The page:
Listed on the menu as a Spring Panzanella Salad at @MustardSeedMrkt, Bzzzt, wrong! It WAS a tasty salad w/ croutons.

Mustard Seed Market ‏@MustardSeedMrkt 24 May
@tnoe27 We apologize for mixing it up and giving you the wrong salad. Mistakes do happen but not often in our Cafe. We hope to see you soon.

Tom Noe ‏@tnoe27 24 May
@MustardSeedMrkt So, based on the picture I posted, I am curious as to what salad you sent me instead of the Spring Panzanella Salad?

Mustard Seed Market ‏@MustardSeedMrkt 24 May
@tnoe27 Looks like a garden salad with croutons but let me check and get back to you. -Gabe

Mustard Seed Market ‏@MustardSeedMrkt 24 May
@tnoe27 It is our Panzanella salad but not a traditional Panzanella salad. I hope you enjoyed it and come back to see us again soon.

So, the basic point I am trying to make is that if you expecting a more traditional panzanella salad, I'd avoid the one at Mustard Seed Market. If you are looking for a tasty garden salads with croutons, this one's a keeper.

Now that we've covered soups and salads, we move forward to sandwiches and entrees. On my initial visit to the cafe, I decided to go with a plate of Whole Wheat Gemelli and Turkey Meatballs:

Whole Wheat Gemelli

The picture doesn't really do the platter of pasta justice. At only $8 on the menu, I EASILY received enough food for two meals (or two people). Honestly, they could've given me half the pasta, kept the two meatballs and only charged $6 for it. I had no problem with the texture of the cooked pasta, but as you can see in the lower bottom right corner of the plate, the kitchen hadn't drained the pasta completely before saucing it. The meatballs were tasty, but a touch on the dry side. Overall, this dish scored an average rating.

At Lanny's suggestion, I gave the Bison Burger a try on my second visit:

Bison Burger

The cafe has sort of a "build your own" burger philosophy. You pick the protein, the cheese (or soy-based alternative), the toppings, and the side and the kitchen will send you out exactly what you ordered. In this case, I went with grilled onions and a side of the house made cole slaw. I knew that bison was a lean meat, so I ordered my burger medium rare. And that was exactly how it came out of the kitchen. The burger was marvelous: juicy, seasoned properly, and cooked perfectly. While the house made whole wheat bun held up well against all the juices coming out of the patty, it was also just a touch stale. The cole slaw was a creamy salad, unusual in that it had large planks of colored bell peppers in it.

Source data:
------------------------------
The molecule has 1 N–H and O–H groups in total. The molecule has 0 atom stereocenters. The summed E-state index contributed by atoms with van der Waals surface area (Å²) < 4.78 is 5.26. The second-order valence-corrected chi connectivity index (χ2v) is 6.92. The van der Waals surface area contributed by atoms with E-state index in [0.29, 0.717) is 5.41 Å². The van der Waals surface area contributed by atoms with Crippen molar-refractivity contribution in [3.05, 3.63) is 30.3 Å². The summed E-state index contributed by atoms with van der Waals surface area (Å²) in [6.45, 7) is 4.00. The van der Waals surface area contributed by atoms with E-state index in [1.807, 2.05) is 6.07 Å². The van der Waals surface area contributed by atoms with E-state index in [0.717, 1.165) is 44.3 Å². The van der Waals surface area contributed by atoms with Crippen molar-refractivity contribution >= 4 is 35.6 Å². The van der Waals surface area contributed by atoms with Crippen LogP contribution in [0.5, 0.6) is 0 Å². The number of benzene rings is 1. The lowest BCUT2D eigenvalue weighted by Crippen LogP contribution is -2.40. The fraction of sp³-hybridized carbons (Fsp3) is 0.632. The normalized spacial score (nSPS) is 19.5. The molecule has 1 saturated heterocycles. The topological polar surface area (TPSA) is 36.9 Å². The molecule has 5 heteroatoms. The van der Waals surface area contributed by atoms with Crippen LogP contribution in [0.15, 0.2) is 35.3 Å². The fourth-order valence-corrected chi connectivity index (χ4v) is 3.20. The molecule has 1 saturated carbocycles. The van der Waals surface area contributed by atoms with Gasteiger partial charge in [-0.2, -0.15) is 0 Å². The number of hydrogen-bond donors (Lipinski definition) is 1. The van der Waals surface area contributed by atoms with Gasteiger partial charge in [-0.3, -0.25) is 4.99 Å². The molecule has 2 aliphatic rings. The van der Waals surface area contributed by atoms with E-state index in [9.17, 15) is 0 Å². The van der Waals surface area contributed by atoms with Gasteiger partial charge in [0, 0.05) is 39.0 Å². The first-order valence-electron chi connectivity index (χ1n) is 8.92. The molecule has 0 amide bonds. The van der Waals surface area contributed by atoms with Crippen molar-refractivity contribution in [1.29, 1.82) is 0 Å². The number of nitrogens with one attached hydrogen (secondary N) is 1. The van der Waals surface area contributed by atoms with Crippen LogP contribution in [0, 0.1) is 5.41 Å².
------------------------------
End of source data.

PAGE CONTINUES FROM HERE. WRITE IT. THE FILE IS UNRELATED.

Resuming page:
The first time I ordered chicken was as the Pan-Seared Chicken Breast:

Pan-seared Chicken Breast

Fanned over a savory fennel and tomato farro and adorned with a herb pistou, everything on this plate tasted fantastic. The chicken, sadly, was a touch overcooked and dry. The pistou helped in that regard, but too much pistou and it tasted like I was eating an herb garden. The whole cherry tomatoes were hot and when I bit into one, the hot cherry juice exploded into my mouth.

My second experience with chicken fixed one problem, but introduced others. Here was the cafe's take on Pasta Carbonara:

Bucatini Pasta Carbonara with Chicken

This time around, the chicken was seasoned and cooked beautifully. The chicken was actually an add-on to the base dish of bucatini pasta carbonara (which was vegan). Many of the dishes offered at Mustard Seed Market operated in this fashion. Start with a base and add whatever "topping" you'd like, for an additional fee. The problem with this dish, and I think it is pretty clear in the picture above, was that the pasta carbonara portion of the dish was just too much: too many ingredients and too much sauce. A traditional carbonara is made with pancetta, which is smoked. I wondered how that particular flavor profile would be recreated. It turned out that the mushrooms were lightly smoked and really infused a remarkably similar flavor to this vegan dish. While in the end this was a tasty dish, it just tried to be too many things to too many people.